Fortunately for us, domestic cats may be not only inherently less shy and more sociable than African wildcats, but more willing to live in social groups that share territory, especially if they grew up in a group. Even feral females, usually under the watchful eye of a dominant matriarch, will set up a kind of Ministry of Mutual Defense and Welfare. The girls share duties of defense, kitten training—jointly rearing and even suckling the kittens—and hunting or bringing back delicacies from the garbage dump or someone’s backyard birdhouse. (Males are far less likely to join a colony or to participate in rearing than they are to try to eat the young.) A queen who gives birth may be aided by a female who quietly cuts the umbilical cords (with her teeth), helpfully eats the placentas, and licks clean the kittens’ perianal areas. (You think you’ve got good girlfriends?) And like domestic cats, feral cats curl up and sleep together, and groom one another in ways that we find touching. In fact, feral cats fight each other less frequently than do our house cats.
Why would house cats fight more than feral cats? When a feral cat feels threatened, he can simply melt away into the extra space that the outdoors provides, but indoor cats, forced to live within four walls and to share more crowded resources, have to delineate territory in a pressure cooker. Consider that in a 10-room house, indoor males will try to claim a territory of 4 to 5 rooms, and females 3 to 3.6. Then consider that in the United States and several European countries, there are more cats per household than ever before (and most of us are certainly not fortunate enough to live in ten-room houses, either). We’re crowding our cats. Think of five toddlers in a room, with two toys.
For cats, issues of rank and territory are inextricably entwined, so cats look for ways to move up in rank in order to get more territory and vice versa. The dominance hierarchy is relative; social ranks depend on particular locations or circumstances. One cat may be the higher-ranking cat in the morning and be found sitting at the top of the cat tree, but later in the day he may defer to another cat in that location. Similarly, a higher-ranking cat may defer to a lower-ranking cat in the latter’s sleeping area. Often it can be just a matter of time before they work things out between them. Cat hierarchy is so interconnected with issues of territory—who gets what space at what time—that cat behaviorists have a term to describe the time-sharing arrangements: the spatio-temporal hierarchy.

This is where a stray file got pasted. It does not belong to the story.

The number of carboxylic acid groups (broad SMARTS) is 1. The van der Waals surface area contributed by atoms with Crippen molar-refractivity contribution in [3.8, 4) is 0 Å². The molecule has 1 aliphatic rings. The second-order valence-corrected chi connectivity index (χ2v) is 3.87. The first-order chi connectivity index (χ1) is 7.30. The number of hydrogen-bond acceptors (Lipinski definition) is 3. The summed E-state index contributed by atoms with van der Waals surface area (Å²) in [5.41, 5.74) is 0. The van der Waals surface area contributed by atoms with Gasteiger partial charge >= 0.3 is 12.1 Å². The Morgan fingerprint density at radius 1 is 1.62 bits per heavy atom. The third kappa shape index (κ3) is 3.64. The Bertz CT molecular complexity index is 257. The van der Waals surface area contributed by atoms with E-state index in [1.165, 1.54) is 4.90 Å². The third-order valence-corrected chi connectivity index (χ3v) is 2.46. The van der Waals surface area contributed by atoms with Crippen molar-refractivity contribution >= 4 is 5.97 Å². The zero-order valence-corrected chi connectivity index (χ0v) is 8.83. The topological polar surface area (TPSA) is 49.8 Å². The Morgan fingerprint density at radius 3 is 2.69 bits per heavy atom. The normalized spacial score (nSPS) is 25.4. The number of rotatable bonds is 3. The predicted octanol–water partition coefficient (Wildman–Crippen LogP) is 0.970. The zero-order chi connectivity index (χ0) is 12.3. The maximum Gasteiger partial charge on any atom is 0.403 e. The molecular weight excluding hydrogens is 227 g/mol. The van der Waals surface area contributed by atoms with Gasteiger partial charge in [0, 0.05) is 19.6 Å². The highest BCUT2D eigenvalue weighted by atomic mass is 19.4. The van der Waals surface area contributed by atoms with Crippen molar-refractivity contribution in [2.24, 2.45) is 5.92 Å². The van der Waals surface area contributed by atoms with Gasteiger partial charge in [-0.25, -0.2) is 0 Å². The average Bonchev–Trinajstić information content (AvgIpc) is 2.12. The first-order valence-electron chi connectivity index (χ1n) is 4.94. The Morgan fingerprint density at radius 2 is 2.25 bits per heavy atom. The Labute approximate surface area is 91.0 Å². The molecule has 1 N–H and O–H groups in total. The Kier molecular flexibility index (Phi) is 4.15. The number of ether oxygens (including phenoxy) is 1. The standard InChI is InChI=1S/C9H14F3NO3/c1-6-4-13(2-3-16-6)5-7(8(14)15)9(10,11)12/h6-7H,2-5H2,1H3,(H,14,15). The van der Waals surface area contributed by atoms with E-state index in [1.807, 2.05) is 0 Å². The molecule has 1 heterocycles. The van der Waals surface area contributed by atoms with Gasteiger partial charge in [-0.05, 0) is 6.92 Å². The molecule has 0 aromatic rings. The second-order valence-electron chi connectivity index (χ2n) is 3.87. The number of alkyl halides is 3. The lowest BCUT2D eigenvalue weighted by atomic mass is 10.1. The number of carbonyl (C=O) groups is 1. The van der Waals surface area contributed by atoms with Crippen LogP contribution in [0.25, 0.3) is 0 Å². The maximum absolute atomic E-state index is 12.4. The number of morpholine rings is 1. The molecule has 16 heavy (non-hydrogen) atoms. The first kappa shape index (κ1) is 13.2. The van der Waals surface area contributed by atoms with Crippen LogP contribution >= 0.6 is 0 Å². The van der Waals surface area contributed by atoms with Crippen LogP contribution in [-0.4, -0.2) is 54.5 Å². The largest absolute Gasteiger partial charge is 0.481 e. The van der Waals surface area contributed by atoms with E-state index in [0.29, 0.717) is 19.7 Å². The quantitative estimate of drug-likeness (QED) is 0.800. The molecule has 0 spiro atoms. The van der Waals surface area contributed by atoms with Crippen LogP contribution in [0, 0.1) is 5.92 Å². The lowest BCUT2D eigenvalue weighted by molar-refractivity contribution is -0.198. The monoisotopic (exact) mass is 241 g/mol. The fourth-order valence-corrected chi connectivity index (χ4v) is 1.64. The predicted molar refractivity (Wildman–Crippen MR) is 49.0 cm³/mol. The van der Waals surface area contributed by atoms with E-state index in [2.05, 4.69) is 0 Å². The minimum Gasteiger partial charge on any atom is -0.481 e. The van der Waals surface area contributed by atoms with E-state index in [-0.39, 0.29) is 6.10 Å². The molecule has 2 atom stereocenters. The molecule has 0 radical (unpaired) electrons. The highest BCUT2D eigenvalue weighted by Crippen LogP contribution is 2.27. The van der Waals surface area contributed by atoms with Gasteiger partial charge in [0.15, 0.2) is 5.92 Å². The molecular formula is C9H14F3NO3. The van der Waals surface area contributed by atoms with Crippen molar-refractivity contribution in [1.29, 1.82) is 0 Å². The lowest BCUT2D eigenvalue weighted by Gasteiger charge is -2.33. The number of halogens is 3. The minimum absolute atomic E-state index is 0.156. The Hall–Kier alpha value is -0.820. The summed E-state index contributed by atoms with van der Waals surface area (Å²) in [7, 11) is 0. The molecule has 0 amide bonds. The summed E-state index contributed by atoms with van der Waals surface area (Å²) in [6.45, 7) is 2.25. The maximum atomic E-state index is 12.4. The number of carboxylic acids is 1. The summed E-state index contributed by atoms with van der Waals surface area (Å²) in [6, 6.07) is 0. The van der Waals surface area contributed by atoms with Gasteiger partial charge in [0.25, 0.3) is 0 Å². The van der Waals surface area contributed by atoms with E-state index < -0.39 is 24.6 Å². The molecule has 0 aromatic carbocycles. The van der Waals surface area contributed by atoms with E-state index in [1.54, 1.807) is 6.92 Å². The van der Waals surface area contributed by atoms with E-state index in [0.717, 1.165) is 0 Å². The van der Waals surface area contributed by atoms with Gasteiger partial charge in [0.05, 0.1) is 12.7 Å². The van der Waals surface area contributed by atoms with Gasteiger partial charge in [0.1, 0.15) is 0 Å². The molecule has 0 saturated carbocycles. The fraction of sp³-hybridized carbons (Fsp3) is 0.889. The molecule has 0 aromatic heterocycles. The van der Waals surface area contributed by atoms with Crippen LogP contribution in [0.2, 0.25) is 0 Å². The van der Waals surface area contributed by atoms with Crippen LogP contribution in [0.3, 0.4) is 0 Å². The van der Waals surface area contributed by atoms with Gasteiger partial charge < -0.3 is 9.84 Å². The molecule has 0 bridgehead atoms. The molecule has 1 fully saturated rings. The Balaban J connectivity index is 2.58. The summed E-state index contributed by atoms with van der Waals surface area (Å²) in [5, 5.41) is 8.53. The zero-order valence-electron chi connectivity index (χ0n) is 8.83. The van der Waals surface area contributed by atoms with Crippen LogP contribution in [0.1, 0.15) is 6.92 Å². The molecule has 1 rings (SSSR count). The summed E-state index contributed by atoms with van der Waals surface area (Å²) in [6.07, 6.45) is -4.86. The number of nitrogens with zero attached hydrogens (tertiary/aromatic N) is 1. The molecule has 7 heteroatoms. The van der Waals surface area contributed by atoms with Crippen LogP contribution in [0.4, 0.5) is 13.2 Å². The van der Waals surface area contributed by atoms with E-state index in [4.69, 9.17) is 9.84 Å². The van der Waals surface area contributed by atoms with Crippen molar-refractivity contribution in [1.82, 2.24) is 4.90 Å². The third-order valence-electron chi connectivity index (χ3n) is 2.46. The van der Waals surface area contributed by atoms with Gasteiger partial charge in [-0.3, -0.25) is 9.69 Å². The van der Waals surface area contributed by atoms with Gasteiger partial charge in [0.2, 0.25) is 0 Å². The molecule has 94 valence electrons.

Cats who get along well will usually share the same space or pathways to and from important resources, even during the same times of day. But cats who are feeling fearful or territorial (and some cats are more territorial than others) may change their intended paths. Like teenagers staking out their own space, territorial cats spend more time in their own rooms or far away from one another. Sometimes the only time you will see these cats together in one area is when they’re with you on your bed or couch. (The bed can truly signify contentment and security. Your cats may view it as a safe zone.)
However, such jockeying may not always be peaceful. It can involve various forms of inter-cat aggression, and with aggression comes stress—hence spraying. The increase in multicat households sharply increases the odds of unwanted behaviors. In single-cat homes, the chances of the cat being sent to a shelter for behavior problems are 28 percent. Add a second cat and it’s about 70 percent.14 The likelihood of a cat spraying in a one-cat household is about 25 percent, but by the time you shoehorn ten cats into a house, the probability has increased to just about 100 percent.
FORGET THE ALPHA MODEL:DOGS ARE FROM MARS,CATS ARE FROM VENUS
If there is a Mars and Venus among domesticated animals, it would be the dog and the cat. In fact, the difference between the psychology of dogs and cats may be even greater than that between human males and females. Yet many cat owners who are familiar with dogs suffer from an irresistible temptation to project the dog mind onto the cat, which usually involves borrowing the alpha model concept of behavior from dogs. This is a big mistake. Regardless of the validity of the alpha model for dogs—a model that many dog experts dispute,† most alpha research having been done on the very different wolf, whose line diverged from the dog over ten thousand years, and four thousand generations of breeding, ago—dog and cat instincts and languages are quite different, and the alpha model definitely does not apply to cats. It has no relevance to the way they relate to you, or to the way they relate to each other when they have to share a territory—for insofar as cats have a hierarchical relationship to one another, it has to do with territory.